Wednesday, July 25, 2012

The Courageous, Prophetic Stand of Muhammed Ali

I was only nine years old at the time Muhammed Ali resisted the draft. Still, I am very moved by his courage in doing the right thing and standing up to the American government. The Champ takes a prophetic stance in this inspiring video - Lance 
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Muhammad Ali’s Courage by Ed Brayton via freethoughtblogs.com
Much has been written and said about Muhammed Ali's legacy in sports and as a global celebrity, but I want to highlight his refusal to fight in Vietnam. Here’s the transcript and video of the speech he gave explaining, quite reasonably, why he would not go to kill people who had done nothing to him:
“My conscience won’t let me go shoot my brother, or some darker people, or some poor hungry people in the mud for big powerful America. And shoot them for what? They never called me nigger, they never lynched me, they didn’t put no dogs on me, they didn’t rob me of my nationality, rape and kill my mother and father… Shoot them for what? …How can I shoot them poor people, Just take me to jail.”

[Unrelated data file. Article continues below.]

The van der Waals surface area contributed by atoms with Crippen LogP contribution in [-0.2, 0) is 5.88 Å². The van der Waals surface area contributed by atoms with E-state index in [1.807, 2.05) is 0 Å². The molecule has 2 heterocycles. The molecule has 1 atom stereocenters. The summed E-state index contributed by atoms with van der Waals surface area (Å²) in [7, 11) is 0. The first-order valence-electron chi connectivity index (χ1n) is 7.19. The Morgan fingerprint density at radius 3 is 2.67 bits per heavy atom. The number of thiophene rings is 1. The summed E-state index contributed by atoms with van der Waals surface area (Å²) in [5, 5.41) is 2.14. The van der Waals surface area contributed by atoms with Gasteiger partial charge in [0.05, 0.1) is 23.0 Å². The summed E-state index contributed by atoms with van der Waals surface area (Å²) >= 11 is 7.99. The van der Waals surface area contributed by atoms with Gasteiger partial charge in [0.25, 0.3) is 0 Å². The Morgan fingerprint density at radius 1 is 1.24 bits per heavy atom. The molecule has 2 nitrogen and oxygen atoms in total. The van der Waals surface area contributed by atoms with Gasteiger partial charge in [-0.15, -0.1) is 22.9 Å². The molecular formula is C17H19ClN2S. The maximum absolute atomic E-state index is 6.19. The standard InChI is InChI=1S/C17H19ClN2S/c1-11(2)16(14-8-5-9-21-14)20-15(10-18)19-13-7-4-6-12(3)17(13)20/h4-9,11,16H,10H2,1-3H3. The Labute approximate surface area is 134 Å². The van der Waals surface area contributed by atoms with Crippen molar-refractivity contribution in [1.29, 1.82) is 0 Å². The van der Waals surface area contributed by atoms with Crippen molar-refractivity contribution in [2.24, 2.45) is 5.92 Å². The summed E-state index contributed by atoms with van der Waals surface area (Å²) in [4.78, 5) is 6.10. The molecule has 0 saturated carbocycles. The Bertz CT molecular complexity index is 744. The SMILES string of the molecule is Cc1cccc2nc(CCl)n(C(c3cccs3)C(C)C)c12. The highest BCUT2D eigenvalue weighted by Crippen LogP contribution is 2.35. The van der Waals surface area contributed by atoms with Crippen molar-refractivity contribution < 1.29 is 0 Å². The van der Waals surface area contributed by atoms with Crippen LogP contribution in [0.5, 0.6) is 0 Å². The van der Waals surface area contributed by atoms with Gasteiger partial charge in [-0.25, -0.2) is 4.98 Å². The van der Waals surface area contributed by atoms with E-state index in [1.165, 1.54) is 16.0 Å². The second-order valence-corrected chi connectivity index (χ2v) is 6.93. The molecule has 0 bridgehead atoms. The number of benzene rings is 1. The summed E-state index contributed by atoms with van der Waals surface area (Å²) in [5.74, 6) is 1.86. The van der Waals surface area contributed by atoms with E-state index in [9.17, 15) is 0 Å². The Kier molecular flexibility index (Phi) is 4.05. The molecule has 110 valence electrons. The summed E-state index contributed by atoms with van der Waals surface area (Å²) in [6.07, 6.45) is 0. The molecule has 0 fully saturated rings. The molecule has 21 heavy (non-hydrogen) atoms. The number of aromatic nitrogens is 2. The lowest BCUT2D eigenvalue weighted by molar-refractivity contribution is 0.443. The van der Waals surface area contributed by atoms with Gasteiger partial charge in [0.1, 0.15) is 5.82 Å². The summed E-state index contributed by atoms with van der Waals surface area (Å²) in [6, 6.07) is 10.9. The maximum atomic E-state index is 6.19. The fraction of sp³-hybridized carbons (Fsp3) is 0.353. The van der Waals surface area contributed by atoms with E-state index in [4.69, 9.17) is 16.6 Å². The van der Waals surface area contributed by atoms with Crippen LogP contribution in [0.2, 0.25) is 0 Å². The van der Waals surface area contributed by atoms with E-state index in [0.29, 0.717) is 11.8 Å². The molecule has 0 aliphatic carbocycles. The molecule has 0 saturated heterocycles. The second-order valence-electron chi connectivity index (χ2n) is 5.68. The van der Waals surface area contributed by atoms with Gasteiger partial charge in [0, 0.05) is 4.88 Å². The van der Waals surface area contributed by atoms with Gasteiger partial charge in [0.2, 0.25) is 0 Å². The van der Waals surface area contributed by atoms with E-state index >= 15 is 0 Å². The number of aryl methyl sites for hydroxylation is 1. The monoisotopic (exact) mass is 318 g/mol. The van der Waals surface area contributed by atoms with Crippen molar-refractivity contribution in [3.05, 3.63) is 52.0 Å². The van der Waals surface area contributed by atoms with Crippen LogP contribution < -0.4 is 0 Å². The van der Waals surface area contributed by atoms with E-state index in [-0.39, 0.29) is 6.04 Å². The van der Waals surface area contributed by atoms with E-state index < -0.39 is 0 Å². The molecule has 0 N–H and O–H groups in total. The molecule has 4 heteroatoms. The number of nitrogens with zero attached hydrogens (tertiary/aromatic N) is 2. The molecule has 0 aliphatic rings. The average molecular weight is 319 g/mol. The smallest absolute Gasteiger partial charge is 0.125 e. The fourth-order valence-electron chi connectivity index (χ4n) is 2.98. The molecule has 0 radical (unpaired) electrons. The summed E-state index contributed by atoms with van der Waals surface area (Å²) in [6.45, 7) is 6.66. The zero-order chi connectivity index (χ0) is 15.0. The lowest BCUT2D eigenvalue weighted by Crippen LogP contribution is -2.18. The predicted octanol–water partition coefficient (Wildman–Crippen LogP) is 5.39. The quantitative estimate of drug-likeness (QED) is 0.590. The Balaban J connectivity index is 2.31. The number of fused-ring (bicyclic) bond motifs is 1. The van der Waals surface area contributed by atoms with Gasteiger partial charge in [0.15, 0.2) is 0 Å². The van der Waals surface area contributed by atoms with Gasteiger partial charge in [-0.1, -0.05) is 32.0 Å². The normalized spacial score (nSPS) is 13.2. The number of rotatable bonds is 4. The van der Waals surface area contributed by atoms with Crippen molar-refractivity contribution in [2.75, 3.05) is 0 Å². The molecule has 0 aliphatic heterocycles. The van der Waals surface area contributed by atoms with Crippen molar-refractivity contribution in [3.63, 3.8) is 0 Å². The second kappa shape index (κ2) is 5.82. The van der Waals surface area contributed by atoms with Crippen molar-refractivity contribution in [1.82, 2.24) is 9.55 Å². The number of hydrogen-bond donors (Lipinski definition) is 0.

On another occasion he said, “No, I am not going 10,000 miles to help murder kill and burn other people to simply help continue the domination of white slavemasters over dark people the world over. This is the day and age when such evil injustice must come to an end…Why should they ask me to put on a uniform and go ten thousand miles from home and drop bombs and bullets on brown people in Vietnam while so-called Negro people in Louisville are treated like dogs and denied simple human rights?”
I know we like to think that those who refuse to fight in unjust wars are cowards, but Ali was being courageous here. He didn’t run to Canada, he stood up in public and declared his opposition to the war and his entirely valid reasons for not fighting in it. And it cost him dearly. He was arrested and put on trial, stripped of his championship and denied a license to box and lost 4 years of his career when he was in his prime. He was targeted by the FBI and the CIA. That took courage. What he did was honorable and right. And he deserves to be praised for it. 

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